Exports may suffer, but farmers are counting on high yield for domestic use.
Six months after China began rejecting shipments of a genetically modified corn, Bunge says it won’t take deliveries of the variety developed by Switzerland’s Syngenta AG. ADM will test the corn and may reject it as well.
Archer Daniels Midland Co. and Bunge Ltd., two of the world’s largest grain traders, are facing a new obstacle in their quest to expand corn exports to China — U.S. farmers.
Six months after China began rejecting shipments of a genetically modified corn, Bunge says it won’t take deliveries of the variety developed by Switzerland’s Syngenta AG. ADM will test the corn and may reject it as well. Even so, farmers will soon begin planting it this spring, more interested in its high yield for the domestic market than for exports.
Exporters and farmers going in two different directions on GMO corn underscores a new set of challenges faced by international agricultural commodity traders. Even as demand continues to grow in line with the global population, China and other countries have been slower than the U.S. to approve new types of crops amid concerns about food safety and threats to biodiversity from genetically modified organisms, or GMOs.
China’s curbs on some modified corn threaten to block millions of tons of imports and in so doing cut into the profits of international trading houses.
“It’s a significant issue for major North American traders,” said Andrew Russell, a New York-based analyst for Macquarie Group who recommends buying ADM and Bunge shares. “Anything that puts Chinese growth potential at risk is a significant issue.”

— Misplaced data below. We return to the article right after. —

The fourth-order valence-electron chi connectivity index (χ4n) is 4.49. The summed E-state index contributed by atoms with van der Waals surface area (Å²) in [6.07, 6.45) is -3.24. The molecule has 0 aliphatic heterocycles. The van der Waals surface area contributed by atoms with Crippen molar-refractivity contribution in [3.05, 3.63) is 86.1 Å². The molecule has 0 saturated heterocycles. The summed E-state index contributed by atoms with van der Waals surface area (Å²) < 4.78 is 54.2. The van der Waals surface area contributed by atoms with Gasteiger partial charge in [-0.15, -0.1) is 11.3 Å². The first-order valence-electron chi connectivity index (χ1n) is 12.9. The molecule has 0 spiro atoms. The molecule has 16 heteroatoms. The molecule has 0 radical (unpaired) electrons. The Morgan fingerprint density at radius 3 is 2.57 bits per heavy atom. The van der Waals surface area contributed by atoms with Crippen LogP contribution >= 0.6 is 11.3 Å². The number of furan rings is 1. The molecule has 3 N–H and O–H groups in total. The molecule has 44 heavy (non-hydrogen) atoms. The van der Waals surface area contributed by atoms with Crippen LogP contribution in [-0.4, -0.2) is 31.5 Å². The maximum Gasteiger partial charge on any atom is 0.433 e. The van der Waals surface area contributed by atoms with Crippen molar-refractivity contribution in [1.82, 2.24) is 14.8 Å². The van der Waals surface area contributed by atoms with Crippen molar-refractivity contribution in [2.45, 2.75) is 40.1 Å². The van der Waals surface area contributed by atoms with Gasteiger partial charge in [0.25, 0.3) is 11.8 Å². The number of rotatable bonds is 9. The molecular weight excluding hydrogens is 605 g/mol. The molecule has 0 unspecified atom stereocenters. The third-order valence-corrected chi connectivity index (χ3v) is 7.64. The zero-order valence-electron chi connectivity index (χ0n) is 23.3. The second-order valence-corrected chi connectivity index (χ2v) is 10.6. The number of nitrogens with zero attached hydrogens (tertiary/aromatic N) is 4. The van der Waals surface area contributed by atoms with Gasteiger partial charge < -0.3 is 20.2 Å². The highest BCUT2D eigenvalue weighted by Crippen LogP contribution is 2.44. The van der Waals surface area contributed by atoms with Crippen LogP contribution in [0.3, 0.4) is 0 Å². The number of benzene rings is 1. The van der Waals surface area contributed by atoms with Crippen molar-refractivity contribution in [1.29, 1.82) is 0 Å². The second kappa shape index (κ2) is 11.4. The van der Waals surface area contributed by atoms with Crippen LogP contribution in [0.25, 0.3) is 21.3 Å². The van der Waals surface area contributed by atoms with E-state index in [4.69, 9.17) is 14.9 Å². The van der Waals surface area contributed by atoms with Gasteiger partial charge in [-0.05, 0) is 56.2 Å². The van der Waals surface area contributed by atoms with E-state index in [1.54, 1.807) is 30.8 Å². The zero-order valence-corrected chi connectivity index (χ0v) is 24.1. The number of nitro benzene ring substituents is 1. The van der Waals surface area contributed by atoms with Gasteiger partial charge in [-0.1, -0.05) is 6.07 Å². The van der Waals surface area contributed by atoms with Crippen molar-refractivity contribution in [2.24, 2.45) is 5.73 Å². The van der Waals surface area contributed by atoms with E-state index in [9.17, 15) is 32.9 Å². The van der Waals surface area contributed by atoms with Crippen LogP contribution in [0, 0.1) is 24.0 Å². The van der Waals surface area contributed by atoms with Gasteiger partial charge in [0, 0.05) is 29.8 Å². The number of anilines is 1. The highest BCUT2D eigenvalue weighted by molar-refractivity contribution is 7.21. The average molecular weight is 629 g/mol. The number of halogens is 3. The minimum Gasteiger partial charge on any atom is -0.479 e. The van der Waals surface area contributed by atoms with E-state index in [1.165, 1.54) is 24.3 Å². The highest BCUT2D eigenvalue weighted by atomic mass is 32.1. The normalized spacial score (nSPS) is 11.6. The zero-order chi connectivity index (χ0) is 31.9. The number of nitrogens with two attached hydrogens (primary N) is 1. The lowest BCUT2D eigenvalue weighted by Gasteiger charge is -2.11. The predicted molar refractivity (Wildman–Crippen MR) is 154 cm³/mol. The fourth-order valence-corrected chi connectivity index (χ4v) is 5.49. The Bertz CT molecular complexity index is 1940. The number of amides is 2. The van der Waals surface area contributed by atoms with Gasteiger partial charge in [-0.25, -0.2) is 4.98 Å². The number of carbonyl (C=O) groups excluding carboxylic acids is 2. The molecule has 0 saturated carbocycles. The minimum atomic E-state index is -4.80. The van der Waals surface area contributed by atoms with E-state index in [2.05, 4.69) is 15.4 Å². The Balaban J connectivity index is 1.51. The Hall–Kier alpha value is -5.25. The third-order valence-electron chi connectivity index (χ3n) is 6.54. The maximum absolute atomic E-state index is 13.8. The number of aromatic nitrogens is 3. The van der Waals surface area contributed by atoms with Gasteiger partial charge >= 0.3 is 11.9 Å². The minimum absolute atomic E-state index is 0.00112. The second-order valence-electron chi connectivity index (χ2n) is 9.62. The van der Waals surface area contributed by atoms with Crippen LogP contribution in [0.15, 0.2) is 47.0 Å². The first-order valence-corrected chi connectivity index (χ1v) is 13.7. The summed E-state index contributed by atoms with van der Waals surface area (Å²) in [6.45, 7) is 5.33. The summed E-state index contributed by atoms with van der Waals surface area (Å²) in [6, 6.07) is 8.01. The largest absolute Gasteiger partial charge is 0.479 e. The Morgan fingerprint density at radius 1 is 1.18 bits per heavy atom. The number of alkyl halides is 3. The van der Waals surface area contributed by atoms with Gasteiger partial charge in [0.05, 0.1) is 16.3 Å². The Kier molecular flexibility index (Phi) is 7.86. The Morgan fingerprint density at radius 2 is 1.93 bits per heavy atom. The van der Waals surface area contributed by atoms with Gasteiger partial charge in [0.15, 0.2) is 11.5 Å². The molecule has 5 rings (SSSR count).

Traders rerouting shipments originally destined for China to other markets may lose $30 to $50 a ton, said Tim Burrack, an Iowa corn and soybean farmer who’s also the former chairman of the U.S. Grains Council’s trade committee.
China may also be motivated by wanting to protect domestic corn prices after a record harvest, said Burrack, 62. “When China needs corn imports, they will ramp up the approval process.”
White Plains, N.Y.-based Bunge isn’t buying the Syngenta GMO corn, an insect-repelling variety called Agrisure Viptera, or another modified variety from the Swiss company called Agrisure Duracade. ADM, the world’s largest corn processor, said last month that it won’t accept Duracade until the GMO is approved by China and other major importers. And the company remains uncommitted to Viptera.
ADM declined to comment on the potential impact of China’s moves beyond the Decatur, Ill.-based company’s February statement, in which it said wide-scale planting of GMOs that aren’t approved by key importing countries will diminish the competitiveness of U.S. grain and feed exports. Bunge declined to comment on how it will be affected.
ADM shares have fallen 1.5 percent this year while Bunge is 5.3 percent lower. Syngenta has dropped 5.4 percent in Zurich.
CHS Inc. of Inver Grove Heights, the largest U.S. grain cooperative, may decline deliveries of both Duracade and Viptera unless they’re specifically for domestic uses, said Lani Jordan, a company spokeswoman. Minnetonka-based agricultural trader Cargill Inc. didn’t return messages seeking comment.
Paul Minehart, a Syngenta spokesman, said farmers who grow the company’s GMO corn still have options for exports to markets other than China. The company works with Gavilon Grain, a unit of Japanese trader Marubeni Corp., to help export Duracade corn.
As China curtails GMO imports, U.S. growers are seeking to boost yields in the wake of a 34 percent drop in corn prices over the past 12 months. U.S. farm income is forecast to fall 27 percent in 2014, or to the lowest since 2010, according to the U.S. Department of Agriculture.
For farmers, a ‘no-brainer’
While it’s too early to gauge the acreage of U.S. farms planted with GMO corn, indications are that demand is strong. Already this year, Syngenta has sold out of its Duracade seed variety, part of a broader trend toward modified crops. Major crops genetically engineered with traits to ward off pests, which first became commercially available in 1996, were planted on 170 million acres last year, according to the USDA.
Darron Schoen said planting Viptera on 200 acres of his Missouri farm is a “no-brainer” because it will result in higher yields, help cut insecticide use and reduce the chances of his crop being afflicted by certain kinds of fungi.